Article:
Information obtained at around age 8 years was used to construct a model that predicted persistence of, and recovery from, stuttering several years later. A logistic regression model that classified children as persistent or recovered at the teenage years using stuttering history and symptom information obtained at around age 8 years was constructed and validated.
A longitudinal study of 222 children who stuttered was conducted. The children were followed up from around age 8 until the teenage years. Persistence and recovery outcomes were established at the teenage years for 206 of the children, based on agreement across 3 standardized instruments. The data from 132 children were used to develop the model, and the data from the remaining 74 children were used to validate the model. Risk factors assessed at the beginning of the study were head injury, age at stuttering onset, family history of stuttering, handedness, whether a second language was spoken in the home, gender, and scores from the Stuttering Severity Instrument Version 3. The information about risk factors was obtained at around age 8 years by interview, except for the severity estimate, which was obtained by analysis of recordings and observations of physical concomitants associated with stuttering. The model was developed using logistic regression procedures.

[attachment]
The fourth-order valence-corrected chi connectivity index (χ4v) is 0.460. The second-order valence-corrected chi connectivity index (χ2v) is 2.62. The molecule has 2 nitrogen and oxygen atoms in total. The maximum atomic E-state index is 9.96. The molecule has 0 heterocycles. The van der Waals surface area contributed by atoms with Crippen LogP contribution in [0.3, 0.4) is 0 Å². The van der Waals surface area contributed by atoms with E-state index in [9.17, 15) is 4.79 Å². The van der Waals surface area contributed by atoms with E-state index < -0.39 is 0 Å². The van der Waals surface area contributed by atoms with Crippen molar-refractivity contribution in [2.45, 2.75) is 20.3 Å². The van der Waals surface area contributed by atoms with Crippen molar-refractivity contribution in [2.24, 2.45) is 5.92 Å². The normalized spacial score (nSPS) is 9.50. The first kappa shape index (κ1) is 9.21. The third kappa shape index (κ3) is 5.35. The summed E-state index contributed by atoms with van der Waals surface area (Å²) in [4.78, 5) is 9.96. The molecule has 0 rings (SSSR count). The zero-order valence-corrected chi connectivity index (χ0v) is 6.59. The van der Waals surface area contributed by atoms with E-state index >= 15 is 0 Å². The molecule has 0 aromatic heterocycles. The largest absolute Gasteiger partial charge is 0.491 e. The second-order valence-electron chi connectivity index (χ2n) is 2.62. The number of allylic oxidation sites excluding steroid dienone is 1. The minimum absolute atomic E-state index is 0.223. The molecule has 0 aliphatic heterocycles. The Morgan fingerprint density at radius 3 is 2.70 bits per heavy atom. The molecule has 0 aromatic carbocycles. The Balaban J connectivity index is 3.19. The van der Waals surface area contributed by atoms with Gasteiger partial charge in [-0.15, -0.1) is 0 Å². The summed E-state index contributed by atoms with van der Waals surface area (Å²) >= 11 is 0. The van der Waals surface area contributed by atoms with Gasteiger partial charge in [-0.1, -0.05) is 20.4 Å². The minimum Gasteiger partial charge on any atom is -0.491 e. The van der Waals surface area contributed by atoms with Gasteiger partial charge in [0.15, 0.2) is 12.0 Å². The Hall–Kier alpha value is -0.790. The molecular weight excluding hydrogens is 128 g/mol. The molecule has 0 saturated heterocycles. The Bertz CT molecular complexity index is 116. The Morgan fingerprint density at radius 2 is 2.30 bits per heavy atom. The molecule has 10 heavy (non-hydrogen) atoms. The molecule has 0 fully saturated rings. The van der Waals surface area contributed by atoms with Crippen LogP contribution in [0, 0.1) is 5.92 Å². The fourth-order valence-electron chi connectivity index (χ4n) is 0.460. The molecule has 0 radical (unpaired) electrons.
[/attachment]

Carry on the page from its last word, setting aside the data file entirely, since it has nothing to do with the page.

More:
The only factor to predict the persistence of, and recovery from, stuttering at the teenage years was stuttering severity at around age 8 years (none of the other factors being significant). For the initial model, the sensitivity (percentage of the group that was classified as persistent) was 84.1% and specificity (the percentage of the group that was classified as recovered) was 78.3%. For the validation, sensitivity was 76.3% and specificity was 72.2%.
Persistence and recovery at teenage can be predicted from information that can be collected at around age 8 years with sensitivity and specificity of ∼80%.
From the Division of Psychology and Language Sciences, Cognition, Perception and Brain Research Department, University College London, London, United Kingdom.
Received July 2010; accepted January 2011.
This study was supported by the Wellcome Trust, London, United Kingdom.
Address for reprints: Peter Howell, PhD, Division of Psychology and Language Sciences, University College London, 26 Bedford Way, London WC1H OAP, United Kingdom; e-mail: email@example.com.